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Chronic Fatigue Syndrome

Pathophysiology of Chronic Fatigue Syndrome

The etiology of CFS appears to be neurologic, and abnormalities in cerebral perfusion, hypothalamic function, and neurotransmitter regulation have been documented.

Abnormalities of immune system activation or immune system dysfunction have also been associated with CFS.

Most frequently occurs in working-age adults, both male and female, but has been described in all age groups. 70% of patients are female. Not associated with chronic

CFS is characterized by profound fatigue worsened by exertion or exercise. Patients may also complain of headaches, sore throat, lymph node pain, abdominal pain, muscle and joint pain, temperature regulation symptoms.

CFS is a diagnosis of exclusion. Clinical evaluation and laboratory tests should rule out treatable organic or mental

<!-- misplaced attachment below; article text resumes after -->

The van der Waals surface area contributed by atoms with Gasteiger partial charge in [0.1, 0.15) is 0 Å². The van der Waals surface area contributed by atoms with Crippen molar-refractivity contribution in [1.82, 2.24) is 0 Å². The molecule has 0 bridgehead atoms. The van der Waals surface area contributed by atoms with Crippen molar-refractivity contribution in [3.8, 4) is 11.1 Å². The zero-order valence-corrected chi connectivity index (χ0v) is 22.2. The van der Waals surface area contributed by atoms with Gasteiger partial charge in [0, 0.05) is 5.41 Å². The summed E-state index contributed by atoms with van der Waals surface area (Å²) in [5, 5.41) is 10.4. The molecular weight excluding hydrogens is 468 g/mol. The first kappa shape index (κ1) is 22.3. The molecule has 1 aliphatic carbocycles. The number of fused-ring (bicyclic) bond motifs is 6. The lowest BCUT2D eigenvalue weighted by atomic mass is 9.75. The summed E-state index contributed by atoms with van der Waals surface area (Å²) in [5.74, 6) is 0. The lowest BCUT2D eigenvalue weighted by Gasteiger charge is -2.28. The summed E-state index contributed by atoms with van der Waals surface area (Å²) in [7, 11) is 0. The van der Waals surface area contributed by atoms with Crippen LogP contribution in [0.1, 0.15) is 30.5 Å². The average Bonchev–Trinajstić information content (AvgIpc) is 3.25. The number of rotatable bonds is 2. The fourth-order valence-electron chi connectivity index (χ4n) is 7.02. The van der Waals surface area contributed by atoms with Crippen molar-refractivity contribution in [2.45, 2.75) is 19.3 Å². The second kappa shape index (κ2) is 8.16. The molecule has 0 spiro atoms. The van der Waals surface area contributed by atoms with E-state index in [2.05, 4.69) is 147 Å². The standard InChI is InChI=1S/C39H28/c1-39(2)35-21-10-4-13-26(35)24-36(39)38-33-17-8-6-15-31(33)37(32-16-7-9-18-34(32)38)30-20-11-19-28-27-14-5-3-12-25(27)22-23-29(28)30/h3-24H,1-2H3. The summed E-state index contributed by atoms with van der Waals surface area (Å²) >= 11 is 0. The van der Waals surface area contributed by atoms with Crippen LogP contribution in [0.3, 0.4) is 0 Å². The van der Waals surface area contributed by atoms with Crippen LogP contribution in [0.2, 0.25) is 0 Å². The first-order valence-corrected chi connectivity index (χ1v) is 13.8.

Obtain a complete history of symptoms, including prior psychiatric illness. Abrupt onset of symptoms suggests an infectious or other organic etiology.

Neurologic symptoms such as dizziness, balance disorder, paresthesias, and cognitive disturbances involving short-term memory and attention may also be present.

Emotional symptoms of depression or panic disorder, sleep problems and fibromyalgia symptoms (muscle aches and tenderness), or allergies may be present.

A protracted course is common, although the level of fatigue varies considerably from day-to-day. Physical or mental stress often exacerbates CFS.